Troubled mathematical genius, Maximillian Cohen (Sean Gullette) is on the brink of what he believes could be a major discovery; a numerical key to formulate a pattern from seemingly random occurrences. His intention is to apply his findings to the stockmarket but some Jewish fanatics have other ideas.
Many people will by now be familiar with the work of talented director Darren Aronofsky via the stylised but honest drug film, Requiem for a Dream, which has gathered steady acclaim through word of mouth since its release in 2000. Less well known is his first feature length film, Pi, released 2 years earlier. Though less polished and well rounded than Requiem, Pi is an incredible first feature showing Aronofsky’s great talent for presenting an insular nightmare which is expanded to even greater effect in the later and better known film. At a mere 80 minutes and coming in on a borrowed budget of just $60,000, Pi won the Directors award at Sundance in the year of its release and heralded the move from promising student to world-renowned talent.
“When I was a little kid, my mother told me not to stare into the sun, so once when I was six I did.” So says Max as we see him unconscious on the floor with a bloody nose, the result of one of his frequent and debilitating migraines. It is unclear as to whether such brilliance was the cause of such brilliance but the relationship between nature and mathematics is one which fascinates our protagonist, believing as he does that everything in nature can be explained through numbers, that nothing is random.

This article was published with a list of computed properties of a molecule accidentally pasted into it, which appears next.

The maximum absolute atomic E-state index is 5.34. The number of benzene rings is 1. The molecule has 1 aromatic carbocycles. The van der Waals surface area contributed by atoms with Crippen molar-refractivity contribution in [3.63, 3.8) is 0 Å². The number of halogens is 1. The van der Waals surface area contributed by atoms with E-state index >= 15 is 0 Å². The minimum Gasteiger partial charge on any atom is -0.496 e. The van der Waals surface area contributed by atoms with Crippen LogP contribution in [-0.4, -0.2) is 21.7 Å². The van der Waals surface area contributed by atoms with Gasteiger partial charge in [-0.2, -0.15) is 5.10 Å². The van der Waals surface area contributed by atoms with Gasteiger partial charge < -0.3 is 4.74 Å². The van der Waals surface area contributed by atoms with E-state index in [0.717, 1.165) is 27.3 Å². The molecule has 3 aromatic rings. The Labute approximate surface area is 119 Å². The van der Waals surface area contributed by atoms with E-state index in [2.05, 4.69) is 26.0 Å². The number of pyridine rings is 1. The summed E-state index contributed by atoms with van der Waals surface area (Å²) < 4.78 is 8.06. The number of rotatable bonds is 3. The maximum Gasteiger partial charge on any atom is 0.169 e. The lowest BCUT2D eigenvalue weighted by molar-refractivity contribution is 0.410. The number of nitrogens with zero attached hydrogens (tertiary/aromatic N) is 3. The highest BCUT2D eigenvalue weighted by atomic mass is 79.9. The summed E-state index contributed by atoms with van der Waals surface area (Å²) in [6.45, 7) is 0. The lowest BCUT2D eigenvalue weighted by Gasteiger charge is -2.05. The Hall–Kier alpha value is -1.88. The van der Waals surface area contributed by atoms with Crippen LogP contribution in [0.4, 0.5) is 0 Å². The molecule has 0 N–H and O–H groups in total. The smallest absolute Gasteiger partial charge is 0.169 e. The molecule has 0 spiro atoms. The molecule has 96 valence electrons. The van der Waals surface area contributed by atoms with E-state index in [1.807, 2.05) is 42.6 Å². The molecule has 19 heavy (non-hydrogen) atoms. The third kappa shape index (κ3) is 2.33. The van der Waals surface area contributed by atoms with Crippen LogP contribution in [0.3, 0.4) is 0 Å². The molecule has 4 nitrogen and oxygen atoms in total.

Under the watchful supervision of mentor Sol (Mark Margolis) Max is on a mission to unlock a numerical key which he believes could help him crack the stockmarket. With an almost monstrous computer spread around the room, he obsessively eyes the figure of the market in line with his predictions. However, the content of his head is a much desired thing and he is pursued threateningly by Marcy Dawson (Pamela Hart) and not so threateningly, at least to begin with, by Lenny Meyer (Ben Shenkman,) each for their own ends. Marcy is similarly interested in the stockmarket angle but Lenny's need is devoutly based in his religious faith, Kabbalah.
Filmed in scratchy, grainy, high-contrast black and white with a drum and bass soundtrack and ominous score, Pi is audibly and visually like an intellectual nightmare, which is, in effect, just what it is. Though it has roots in the thriller genre as he is oppressively tracked by Marcy and increasingly so by Lenny, it is his inner turmoil, his agony and the weight of knowing something so huge that is really the subject of this film. It is his obsession with a 216 digit number which may ‘just be a number’ or may be the answer to literally everything; the stockmarket, computer ‘consciousness’ or, as Lenny believes, the name of God in numerical form. It is the latter which fuses perfectly the idea of nature and chaos as opposed to structured predictability as Max, a non-practicing Jew, is forced to reassess his ‘faith in chaos.’
With a fascinating and increasingly and frighteningly plausible plot, inspired and nightmarish visuals, Darren Aronofsky's glimpse into the psyche of a genious is both style and content.